The Birmingham’s are back on Djuma again this week. Flat and lazy, Brent found the dominant lion coalition near the southern boundary early on the sunrise safari. The definitely looked to be in better spirits as their wounds appeared to be healing and their manes looking slightly more dapper. Brent suggested that they had maybe shared a small kill in the early morning darkness, a theory soon to be confirmed over the game drive radio. The Birmingham’s had made off with Tingana’s impala kill! No sign of the leopard was found anywhere. Later on that day it appeared as though the lions were uprooted from their deep slumber by an agitated herd of elephants. Both animals tracks were found all over the roads and thereafter crossing south, out of Djuma.

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(Birmingham male, Screenshot Credit: Kim Powers Blackley‎, safariLIVE, Djuma)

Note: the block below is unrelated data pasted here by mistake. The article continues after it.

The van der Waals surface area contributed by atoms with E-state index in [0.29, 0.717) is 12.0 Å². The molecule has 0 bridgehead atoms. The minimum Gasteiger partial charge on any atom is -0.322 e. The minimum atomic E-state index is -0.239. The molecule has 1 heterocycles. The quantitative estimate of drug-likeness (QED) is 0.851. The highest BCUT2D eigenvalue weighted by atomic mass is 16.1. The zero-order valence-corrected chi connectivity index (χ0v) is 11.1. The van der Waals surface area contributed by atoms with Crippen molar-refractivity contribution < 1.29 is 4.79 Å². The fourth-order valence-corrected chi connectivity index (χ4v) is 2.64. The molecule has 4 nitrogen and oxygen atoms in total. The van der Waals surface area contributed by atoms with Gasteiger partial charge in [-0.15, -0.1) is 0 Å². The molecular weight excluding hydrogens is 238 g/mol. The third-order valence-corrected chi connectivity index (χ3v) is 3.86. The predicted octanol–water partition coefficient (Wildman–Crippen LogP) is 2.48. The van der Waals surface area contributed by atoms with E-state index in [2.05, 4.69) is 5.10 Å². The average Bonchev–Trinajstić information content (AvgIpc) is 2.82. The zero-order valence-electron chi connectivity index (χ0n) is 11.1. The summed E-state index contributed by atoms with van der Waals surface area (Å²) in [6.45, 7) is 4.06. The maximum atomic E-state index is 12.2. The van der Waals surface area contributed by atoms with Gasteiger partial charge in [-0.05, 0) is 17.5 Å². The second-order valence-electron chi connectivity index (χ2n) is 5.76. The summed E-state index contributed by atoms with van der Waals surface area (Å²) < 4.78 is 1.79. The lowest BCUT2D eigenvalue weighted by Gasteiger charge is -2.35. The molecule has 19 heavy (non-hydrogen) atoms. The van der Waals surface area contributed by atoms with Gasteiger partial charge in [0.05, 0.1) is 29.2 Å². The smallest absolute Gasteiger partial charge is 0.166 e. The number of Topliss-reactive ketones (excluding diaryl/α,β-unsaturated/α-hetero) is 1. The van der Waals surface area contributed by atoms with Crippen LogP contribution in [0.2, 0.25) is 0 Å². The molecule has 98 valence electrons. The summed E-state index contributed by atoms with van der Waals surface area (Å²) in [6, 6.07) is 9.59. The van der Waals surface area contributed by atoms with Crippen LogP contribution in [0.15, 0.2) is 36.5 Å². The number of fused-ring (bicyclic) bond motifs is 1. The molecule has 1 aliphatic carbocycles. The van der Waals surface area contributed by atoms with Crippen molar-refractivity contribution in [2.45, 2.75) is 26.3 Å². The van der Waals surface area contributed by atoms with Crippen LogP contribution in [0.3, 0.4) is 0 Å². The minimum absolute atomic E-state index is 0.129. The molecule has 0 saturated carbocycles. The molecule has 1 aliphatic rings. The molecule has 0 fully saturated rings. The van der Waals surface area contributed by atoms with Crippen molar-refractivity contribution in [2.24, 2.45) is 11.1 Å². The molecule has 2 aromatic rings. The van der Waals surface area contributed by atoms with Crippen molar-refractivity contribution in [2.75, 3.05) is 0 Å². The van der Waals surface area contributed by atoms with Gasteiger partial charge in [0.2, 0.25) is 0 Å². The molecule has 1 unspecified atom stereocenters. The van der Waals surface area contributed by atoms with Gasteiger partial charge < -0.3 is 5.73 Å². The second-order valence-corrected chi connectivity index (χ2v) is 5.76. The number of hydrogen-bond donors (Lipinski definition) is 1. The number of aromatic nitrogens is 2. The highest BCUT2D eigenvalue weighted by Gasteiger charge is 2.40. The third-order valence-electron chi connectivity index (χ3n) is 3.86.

To the north, Jamie has caught up with two of the Nkuhuma lionesses. After some careful tracking they were spotted sleeping in some dense bush near one of the main access roads. A few minutes of skillful driving and careful position pass and we’ve managed to catch up with them right before they get mobile. They moved slowly north towards the boundary until the heat of the day got the better of them. Later on that afternoon just as the sun has set Jamie catches up with the lionesses again. This time they’re on the hunt and soon begin to stalk some hapless impala grazing up ahead. Eventually the lionesses decide it’s not worth the effort for such a small return so the spend the dying daylight minutes lying on the cool road.

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(Nkuhuma lioness, Screenshot Credit: Toni Dalton‎, safariLIVE, Djuma)